Monday, December 17, 2007

Bamako

Now I feel that I can say that I've really arrived in Africa. Mali is very different from Mauritania, as I expected.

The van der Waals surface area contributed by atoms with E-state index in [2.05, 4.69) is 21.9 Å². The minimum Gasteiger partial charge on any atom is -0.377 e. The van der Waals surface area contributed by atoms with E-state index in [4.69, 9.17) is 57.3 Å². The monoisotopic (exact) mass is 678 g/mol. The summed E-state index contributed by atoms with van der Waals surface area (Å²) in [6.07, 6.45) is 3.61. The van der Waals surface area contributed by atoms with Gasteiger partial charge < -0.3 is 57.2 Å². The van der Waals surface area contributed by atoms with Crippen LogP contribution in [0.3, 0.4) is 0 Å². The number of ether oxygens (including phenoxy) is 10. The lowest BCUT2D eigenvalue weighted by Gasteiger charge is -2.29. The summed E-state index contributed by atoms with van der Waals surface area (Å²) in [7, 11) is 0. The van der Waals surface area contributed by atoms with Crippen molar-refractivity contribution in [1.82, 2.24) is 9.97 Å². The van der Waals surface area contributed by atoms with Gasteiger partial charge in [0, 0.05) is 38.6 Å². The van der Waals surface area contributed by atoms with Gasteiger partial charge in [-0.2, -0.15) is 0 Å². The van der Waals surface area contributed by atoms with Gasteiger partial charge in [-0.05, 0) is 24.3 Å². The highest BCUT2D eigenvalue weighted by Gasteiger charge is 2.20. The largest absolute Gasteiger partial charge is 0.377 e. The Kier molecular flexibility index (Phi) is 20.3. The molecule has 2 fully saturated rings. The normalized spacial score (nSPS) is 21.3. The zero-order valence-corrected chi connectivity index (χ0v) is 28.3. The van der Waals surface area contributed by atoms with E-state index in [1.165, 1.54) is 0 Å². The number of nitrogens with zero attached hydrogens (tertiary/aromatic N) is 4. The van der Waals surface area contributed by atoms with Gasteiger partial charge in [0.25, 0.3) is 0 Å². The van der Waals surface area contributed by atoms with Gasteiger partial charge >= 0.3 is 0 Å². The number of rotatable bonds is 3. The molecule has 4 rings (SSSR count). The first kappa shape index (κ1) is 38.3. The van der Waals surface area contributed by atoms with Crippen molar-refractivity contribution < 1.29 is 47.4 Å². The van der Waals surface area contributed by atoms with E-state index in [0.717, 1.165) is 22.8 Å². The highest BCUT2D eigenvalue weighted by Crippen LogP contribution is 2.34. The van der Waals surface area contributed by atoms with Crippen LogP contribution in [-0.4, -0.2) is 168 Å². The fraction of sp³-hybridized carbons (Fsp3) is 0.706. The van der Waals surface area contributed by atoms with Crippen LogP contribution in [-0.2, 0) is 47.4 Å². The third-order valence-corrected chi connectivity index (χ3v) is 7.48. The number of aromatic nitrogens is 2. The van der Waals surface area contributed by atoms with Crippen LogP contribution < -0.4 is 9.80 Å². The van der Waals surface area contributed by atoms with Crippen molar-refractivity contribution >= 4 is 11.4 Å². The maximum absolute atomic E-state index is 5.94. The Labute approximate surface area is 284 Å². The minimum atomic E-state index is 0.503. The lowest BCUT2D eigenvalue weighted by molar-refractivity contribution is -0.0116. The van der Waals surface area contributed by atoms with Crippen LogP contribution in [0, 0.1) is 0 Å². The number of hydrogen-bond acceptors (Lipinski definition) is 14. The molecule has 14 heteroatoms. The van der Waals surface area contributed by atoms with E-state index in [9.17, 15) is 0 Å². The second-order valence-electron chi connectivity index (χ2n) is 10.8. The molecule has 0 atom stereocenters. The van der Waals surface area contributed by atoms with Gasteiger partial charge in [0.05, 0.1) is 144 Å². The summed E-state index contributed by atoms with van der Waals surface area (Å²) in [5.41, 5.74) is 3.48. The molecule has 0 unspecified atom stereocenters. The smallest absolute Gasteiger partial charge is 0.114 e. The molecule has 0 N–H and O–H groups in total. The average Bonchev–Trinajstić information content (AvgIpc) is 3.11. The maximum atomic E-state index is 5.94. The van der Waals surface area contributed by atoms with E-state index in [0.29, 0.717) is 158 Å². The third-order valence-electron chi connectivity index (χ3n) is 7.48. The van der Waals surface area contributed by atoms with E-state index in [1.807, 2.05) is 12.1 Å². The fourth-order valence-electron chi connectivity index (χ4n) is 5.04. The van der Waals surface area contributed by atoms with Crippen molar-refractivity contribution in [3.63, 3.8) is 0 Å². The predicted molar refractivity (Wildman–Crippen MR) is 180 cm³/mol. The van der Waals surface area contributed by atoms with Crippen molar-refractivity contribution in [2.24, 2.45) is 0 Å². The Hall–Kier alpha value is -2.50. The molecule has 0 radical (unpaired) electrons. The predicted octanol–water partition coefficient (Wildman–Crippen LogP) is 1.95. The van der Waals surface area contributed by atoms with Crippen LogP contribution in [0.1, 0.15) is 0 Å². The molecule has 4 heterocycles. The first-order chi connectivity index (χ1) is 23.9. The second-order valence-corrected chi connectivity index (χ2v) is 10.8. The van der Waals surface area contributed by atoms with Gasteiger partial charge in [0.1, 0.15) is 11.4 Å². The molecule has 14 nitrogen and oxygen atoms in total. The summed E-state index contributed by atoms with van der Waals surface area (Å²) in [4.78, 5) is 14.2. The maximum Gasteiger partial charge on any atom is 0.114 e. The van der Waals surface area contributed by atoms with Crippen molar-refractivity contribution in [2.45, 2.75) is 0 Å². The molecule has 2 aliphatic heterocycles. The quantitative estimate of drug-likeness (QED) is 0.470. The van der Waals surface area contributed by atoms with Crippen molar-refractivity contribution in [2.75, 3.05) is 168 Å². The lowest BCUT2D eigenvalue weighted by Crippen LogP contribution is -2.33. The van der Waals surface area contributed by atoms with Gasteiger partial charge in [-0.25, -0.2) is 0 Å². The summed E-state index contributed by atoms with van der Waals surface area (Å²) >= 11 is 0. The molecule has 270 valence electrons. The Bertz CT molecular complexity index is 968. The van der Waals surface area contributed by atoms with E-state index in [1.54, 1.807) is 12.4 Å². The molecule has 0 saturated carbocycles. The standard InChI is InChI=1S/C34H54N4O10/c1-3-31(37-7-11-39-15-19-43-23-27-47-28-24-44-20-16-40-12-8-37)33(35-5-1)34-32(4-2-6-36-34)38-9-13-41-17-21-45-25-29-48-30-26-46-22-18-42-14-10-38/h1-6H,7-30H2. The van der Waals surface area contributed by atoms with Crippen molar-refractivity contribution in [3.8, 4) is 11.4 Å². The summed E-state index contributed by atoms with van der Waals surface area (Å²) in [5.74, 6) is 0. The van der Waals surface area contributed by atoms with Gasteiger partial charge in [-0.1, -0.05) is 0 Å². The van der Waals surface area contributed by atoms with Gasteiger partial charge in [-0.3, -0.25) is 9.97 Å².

The ride out of Mauritania wasn't as bad as I thought it would be. We separated from Jake again as he didn't feel up to the long bus ride and wanted to stop off part way to see some Koranic school in a little village somewhere. I mentioned before that they are not the same kind of Muslims that we've seen before. It's strange but Mauritania is one of the few Muslim countries I've been to that actually has banned all alcohol (of course you can still get it if you look hard enough) and the transport we've been on has actually stopped for all the prayer times too. That's actually pretty rare, believe it or not. And yet, the blacks are much more lax about the clothing they wear, with a lot more colour and females totally showing skin, even going so far as to wear tank tops. After so much time in the middle east this year, I must admit that it's a radical concept for me. And of course the sand is unbelievable, the entire country is a beach, with sand basically stretching from the water inland for thousands of km. But here I am talking about Mauritania again so lets get to Mali.